Make that again.

This is a particularly boring post, but it’s intended mostly for internal use.

Next time i’ll write about somewhat more interesting stuff like designing the objects hierarchy, resource files and modding.

There are two things i’ve discovered to be essential in supporting a large project. I think, not everyone will find these things equally important, or important at all. But for me the difference is in ability to continue developing.

Firstly, documentation.

Don’t believe your inner voice telling: “We can write the class summary. But we can write it later. In fact, let’s do it tomorrow. Oh, i know! Let’s make saturday a documentation day! Every 4-th saturday. Of January.” The bastard doesn’t have a drop of responsibility. But you will. So write the summary for every major class, especially for every public component.  Write short one-liners for your genius constructions, because week later you will probably have no idea what’s going on. And don’t drink’n’code.

Seriously, it’s kind of obvious truth, but leaving meaningful commentaries here and there eases future code comprehension and saves you much more time than 30 seconds you’ll lost writing them.

Second, refactoring.

Some people aren’t fond of the refactoring, implying that you should do a lot of planning and then write it all at once.

I’m more like try-and-see man, so my code fails fairly often. Sometimes it pops out much later (remember documentation?).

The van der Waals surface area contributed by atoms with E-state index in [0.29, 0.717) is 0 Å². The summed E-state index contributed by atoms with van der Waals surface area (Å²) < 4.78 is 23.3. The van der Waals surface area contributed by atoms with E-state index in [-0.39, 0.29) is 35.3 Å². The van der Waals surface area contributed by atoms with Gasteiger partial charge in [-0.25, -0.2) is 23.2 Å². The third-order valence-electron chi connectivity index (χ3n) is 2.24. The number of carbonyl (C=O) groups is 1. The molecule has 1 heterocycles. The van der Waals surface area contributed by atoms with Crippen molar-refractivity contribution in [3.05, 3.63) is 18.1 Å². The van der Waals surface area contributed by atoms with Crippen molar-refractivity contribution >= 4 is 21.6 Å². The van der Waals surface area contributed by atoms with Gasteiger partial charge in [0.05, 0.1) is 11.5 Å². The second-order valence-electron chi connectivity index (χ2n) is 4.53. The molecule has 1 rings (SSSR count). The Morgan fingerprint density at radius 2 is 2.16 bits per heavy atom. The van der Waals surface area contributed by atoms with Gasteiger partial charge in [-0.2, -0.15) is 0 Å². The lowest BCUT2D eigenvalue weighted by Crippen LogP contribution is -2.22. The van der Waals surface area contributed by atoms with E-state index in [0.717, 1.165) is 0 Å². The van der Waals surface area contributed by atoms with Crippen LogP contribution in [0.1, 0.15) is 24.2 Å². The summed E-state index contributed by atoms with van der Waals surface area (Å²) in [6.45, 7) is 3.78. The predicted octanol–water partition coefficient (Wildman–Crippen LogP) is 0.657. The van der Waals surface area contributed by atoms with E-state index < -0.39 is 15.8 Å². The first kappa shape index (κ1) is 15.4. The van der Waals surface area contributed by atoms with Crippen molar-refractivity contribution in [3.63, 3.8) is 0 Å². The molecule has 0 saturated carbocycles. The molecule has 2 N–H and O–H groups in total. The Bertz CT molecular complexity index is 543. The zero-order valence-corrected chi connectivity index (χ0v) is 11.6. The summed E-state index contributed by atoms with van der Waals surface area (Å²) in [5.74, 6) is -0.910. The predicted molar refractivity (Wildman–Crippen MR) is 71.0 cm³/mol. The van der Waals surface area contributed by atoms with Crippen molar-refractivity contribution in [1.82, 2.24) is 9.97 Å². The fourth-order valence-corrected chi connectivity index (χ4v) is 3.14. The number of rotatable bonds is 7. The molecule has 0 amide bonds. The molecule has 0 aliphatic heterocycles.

I used to hate rewriting the code, until i’ve meet the test-driven-development and its ideas. Martin Fowler’s Bliki is the canonical reference on the subject, if you want the details. Though i can’t say i’m a proficient TDD user, i’ve definitely learned from it.

“Don’t afraid to rewrite. That’s the good way to keep your head wrapped around your ever growing project.”

Following the basic TDD principles is very helpful here.

You design the general structure of your code, break it down to the modules and define their inputs/outputs, and then you stick to this schematics even if the module’s internal structure will have to be rewritten entirely. Most of the time that work, but even if it don’t and you have to change IO’s, you rewrite them in incompatible way and IDE will tell you where you should fix.

And of course, nothing will beat logic.

Your commentaries may be puzzling, you might have not been touching this part of code for weeks, but if you’ve been logical with your project structure, if your variables are named properly and methods are doing what they claim they do, then you’ll be fine.